In 2018, healthcare consumers will continue to expand their expectations in not only how they interact with healthcare companies, but also in how those same companies interact with the world. Is your organization green? Do you give back to the community? Does your company make the world a better place?  One could argue that all medicines make the world better, but only the companies making an effort to show that in a meaningful way are being rewarded in the court of public opinion. Your message matters more than ever. If you don’t have someone dedicated to making sure it resonates with consumers, you should.


The Amazon(ian) elephant in the room – Douglas Bock, Partner

It seems inevitable that Amazon will more deeply enter the pharmacy sector and forever change the industry. They may enter the pharmacy business directly, buy up some current players, or perhaps simply provide back-end dispensing support.  One can only imagine how the pharmacy model would be upended if pick, pack, and ship functions became hyper-efficient commodities. Differentiation for pharmacies would come in the form of heightened customer service and improved patient care. 

The most progressive companies aren’t waiting for the massive disruption that promises, but are instead making consumer-centric changes now. If you can buy toilet paper at 3 a.m. and expect things like responsive customer service, no-risk return policies, and free 2-day shipping, why shouldn’t you expect the same (or better!) of your pharmacies, healthcare providers, payers, and pharma companies? Between offering same-day delivery in certain markets and their pending merger with Aetna, CVS seems to get it. This year will surely see how other pharmacies adapt their business models to prepare for a market that includes Amazon.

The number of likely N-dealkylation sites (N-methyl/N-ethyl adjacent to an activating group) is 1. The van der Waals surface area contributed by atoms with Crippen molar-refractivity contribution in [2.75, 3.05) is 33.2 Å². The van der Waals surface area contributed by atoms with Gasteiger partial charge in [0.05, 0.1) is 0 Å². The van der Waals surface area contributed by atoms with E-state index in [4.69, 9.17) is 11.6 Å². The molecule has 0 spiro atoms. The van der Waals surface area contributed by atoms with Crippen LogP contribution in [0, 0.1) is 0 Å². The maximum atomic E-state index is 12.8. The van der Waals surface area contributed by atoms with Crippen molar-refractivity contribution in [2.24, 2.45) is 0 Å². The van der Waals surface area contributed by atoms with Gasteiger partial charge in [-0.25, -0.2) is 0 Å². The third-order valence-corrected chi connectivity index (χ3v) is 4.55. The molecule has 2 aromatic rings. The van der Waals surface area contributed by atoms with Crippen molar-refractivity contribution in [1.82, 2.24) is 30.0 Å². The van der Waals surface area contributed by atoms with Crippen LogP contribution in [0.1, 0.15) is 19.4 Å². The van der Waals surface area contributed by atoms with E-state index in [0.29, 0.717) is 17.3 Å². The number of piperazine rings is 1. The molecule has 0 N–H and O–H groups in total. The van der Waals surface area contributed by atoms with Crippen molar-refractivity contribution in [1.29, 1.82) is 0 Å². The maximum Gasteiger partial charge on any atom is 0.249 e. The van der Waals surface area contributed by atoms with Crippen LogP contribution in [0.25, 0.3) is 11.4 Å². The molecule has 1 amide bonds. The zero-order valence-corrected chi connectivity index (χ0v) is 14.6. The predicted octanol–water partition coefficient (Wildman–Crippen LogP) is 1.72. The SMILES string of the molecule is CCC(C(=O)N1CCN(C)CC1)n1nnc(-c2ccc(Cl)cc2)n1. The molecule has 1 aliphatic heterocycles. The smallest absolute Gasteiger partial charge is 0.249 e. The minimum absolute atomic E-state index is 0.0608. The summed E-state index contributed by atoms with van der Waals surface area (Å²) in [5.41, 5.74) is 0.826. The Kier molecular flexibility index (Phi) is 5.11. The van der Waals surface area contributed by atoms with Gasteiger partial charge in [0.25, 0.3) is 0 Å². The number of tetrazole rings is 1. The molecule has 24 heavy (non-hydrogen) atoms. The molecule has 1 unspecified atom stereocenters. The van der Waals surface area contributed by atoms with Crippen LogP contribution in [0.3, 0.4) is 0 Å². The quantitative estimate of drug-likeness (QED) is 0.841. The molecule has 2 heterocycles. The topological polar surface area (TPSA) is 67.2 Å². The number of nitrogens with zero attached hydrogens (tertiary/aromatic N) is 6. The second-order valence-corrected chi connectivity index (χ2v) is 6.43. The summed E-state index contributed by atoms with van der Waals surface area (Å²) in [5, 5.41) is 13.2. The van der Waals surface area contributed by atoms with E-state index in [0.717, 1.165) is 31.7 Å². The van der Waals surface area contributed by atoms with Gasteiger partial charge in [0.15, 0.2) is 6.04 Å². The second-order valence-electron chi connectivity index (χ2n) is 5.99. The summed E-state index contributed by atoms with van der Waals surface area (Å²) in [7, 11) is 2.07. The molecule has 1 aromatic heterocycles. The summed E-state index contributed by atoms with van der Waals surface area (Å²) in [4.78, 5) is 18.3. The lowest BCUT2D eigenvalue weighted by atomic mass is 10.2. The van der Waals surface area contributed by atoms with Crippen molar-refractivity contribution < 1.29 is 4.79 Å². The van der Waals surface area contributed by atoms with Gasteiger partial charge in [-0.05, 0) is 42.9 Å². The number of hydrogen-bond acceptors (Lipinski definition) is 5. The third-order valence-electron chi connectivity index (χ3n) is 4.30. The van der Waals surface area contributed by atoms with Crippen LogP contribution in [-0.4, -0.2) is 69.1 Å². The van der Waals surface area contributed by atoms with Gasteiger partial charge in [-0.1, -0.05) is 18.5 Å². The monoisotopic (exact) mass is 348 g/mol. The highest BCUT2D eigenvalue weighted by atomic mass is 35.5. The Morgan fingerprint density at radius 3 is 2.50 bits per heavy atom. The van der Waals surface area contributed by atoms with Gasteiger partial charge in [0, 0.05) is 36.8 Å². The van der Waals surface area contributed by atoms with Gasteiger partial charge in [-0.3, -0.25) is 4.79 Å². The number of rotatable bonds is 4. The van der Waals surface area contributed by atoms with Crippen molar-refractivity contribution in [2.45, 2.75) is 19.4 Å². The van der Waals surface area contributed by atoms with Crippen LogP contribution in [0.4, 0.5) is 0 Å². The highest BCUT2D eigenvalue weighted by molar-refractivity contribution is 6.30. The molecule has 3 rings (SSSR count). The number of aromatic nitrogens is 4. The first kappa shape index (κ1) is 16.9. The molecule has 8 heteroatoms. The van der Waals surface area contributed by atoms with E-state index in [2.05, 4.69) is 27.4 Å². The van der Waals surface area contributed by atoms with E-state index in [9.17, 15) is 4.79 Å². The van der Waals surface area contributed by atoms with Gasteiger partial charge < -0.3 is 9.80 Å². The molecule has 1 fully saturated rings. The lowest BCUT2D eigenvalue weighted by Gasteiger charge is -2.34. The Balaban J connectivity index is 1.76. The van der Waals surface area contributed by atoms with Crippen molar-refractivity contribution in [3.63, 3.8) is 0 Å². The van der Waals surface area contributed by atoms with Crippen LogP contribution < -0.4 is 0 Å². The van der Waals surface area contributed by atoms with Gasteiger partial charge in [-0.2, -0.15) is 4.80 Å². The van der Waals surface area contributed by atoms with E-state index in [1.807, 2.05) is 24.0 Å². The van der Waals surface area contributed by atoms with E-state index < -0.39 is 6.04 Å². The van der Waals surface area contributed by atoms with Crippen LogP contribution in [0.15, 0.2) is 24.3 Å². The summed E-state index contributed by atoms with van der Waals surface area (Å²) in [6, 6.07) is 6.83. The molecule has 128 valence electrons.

The struggle with DIR fees – Kevin Cast, Partner

Direct and Indirect Remuneration (DIR) fees were instituted by CMS to fully capture Medicare Part D total drug costs to ensure that PBMs would not retain the difference between the apparent and actual drug costs after factoring for the rebate dollars paid by pharma. Many experts believe that what started as a great idea is now being abused. Are the PBMs following the intent of CMS, or are they merely retaining these fees to squeeze more out of the supply chain?  

Regardless of where you fit in the pharma industry, DIR fees impact every constituent in the supply chain: pharmacy margins are eroding to all-time low levels, payers may or may not ultimately be reaping the unbalanced benefits from DIR fees, and pharma doesn’t think DIR is their problem. What is reality and what is fiction?

For now, there is no resolution in sight unless the government decides to take action. In 2018, we will see pharmacies continue to lobby the authorities on the misapplication of these fees by the PBMs. Will pharma come to understand DIR as their problem? If the current application of DIR continues, it may ultimately limit choice of pharmacy fulfillment sites and funnel more scripts to the payer-owned pharmacies.

For pharma companies, 2018 is a time to rethink basic assumptions, challenge institutional bias, and force debate around longstanding approaches to commercial success.



Article contributors work with Archbow Consulting.